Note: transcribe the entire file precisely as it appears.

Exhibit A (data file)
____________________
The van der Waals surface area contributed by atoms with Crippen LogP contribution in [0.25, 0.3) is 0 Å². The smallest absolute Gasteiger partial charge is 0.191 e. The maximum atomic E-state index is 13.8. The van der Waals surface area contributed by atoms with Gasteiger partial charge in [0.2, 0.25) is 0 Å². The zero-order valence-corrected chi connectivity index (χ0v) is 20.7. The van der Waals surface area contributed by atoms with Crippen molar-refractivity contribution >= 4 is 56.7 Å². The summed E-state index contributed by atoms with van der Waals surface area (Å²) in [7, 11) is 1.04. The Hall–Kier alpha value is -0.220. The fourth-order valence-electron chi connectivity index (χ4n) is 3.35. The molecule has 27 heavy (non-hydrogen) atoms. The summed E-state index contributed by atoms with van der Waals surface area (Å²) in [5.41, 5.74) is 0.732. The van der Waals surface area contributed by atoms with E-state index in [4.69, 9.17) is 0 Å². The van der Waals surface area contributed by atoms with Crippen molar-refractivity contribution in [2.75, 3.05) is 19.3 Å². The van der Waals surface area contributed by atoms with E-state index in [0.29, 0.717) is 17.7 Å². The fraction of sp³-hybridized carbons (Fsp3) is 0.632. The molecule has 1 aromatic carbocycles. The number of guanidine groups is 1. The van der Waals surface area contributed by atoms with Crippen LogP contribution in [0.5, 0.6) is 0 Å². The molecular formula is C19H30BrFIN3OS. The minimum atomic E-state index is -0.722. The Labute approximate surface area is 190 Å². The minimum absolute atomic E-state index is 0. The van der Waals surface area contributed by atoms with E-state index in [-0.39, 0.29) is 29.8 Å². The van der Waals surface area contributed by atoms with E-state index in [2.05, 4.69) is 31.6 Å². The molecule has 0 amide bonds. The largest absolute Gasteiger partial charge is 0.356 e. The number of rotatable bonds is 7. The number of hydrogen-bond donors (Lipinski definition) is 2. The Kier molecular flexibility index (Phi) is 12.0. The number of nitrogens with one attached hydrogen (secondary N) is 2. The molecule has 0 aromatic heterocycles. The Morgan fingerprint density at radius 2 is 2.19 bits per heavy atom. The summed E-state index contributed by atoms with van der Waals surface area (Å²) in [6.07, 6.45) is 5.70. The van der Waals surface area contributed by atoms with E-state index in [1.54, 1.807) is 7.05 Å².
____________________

The van der Waals surface area contributed by atoms with Crippen LogP contribution in [0.25, 0.3) is 0 Å². The smallest absolute Gasteiger partial charge is 0.191 e. The maximum atomic E-state index is 13.8. The van der Waals surface area contributed by atoms with Gasteiger partial charge in [0.2, 0.25) is 0 Å². The zero-order valence-corrected chi connectivity index (χ0v) is 20.7. The van der Waals surface area contributed by atoms with Crippen molar-refractivity contribution >= 4 is 56.7 Å². The summed E-state index contributed by atoms with van der Waals surface area (Å²) in [7, 11) is 1.04. The Hall–Kier alpha value is -0.220. The fourth-order valence-electron chi connectivity index (χ4n) is 3.35. The molecule has 27 heavy (non-hydrogen) atoms. The summed E-state index contributed by atoms with van der Waals surface area (Å²) in [5.41, 5.74) is 0.732. The van der Waals surface area contributed by atoms with E-state index in [4.69, 9.17) is 0 Å². The van der Waals surface area contributed by atoms with Crippen molar-refractivity contribution in [2.75, 3.05) is 19.3 Å². The van der Waals surface area contributed by atoms with E-state index in [0.29, 0.717) is 17.7 Å². The fraction of sp³-hybridized carbons (Fsp3) is 0.632. The molecule has 1 aromatic carbocycles. The number of guanidine groups is 1. The van der Waals surface area contributed by atoms with Crippen LogP contribution in [0.5, 0.6) is 0 Å². The molecular formula is C19H30BrFIN3OS. The minimum atomic E-state index is -0.722. The Labute approximate surface area is 190 Å². The minimum absolute atomic E-state index is 0. The van der Waals surface area contributed by atoms with E-state index in [-0.39, 0.29) is 29.8 Å². The van der Waals surface area contributed by atoms with E-state index in [2.05, 4.69) is 31.6 Å². The molecule has 0 amide bonds. The largest absolute Gasteiger partial charge is 0.356 e. The number of rotatable bonds is 7. The number of hydrogen-bond donors (Lipinski definition) is 2. The Kier molecular flexibility index (Phi) is 12.0. The number of nitrogens with one attached hydrogen (secondary N) is 2. The molecule has 0 aromatic heterocycles. The Morgan fingerprint density at radius 2 is 2.19 bits per heavy atom. The summed E-state index contributed by atoms with van der Waals surface area (Å²) in [6.07, 6.45) is 5.70. The van der Waals surface area contributed by atoms with E-state index in [1.54, 1.807) is 7.05 Å².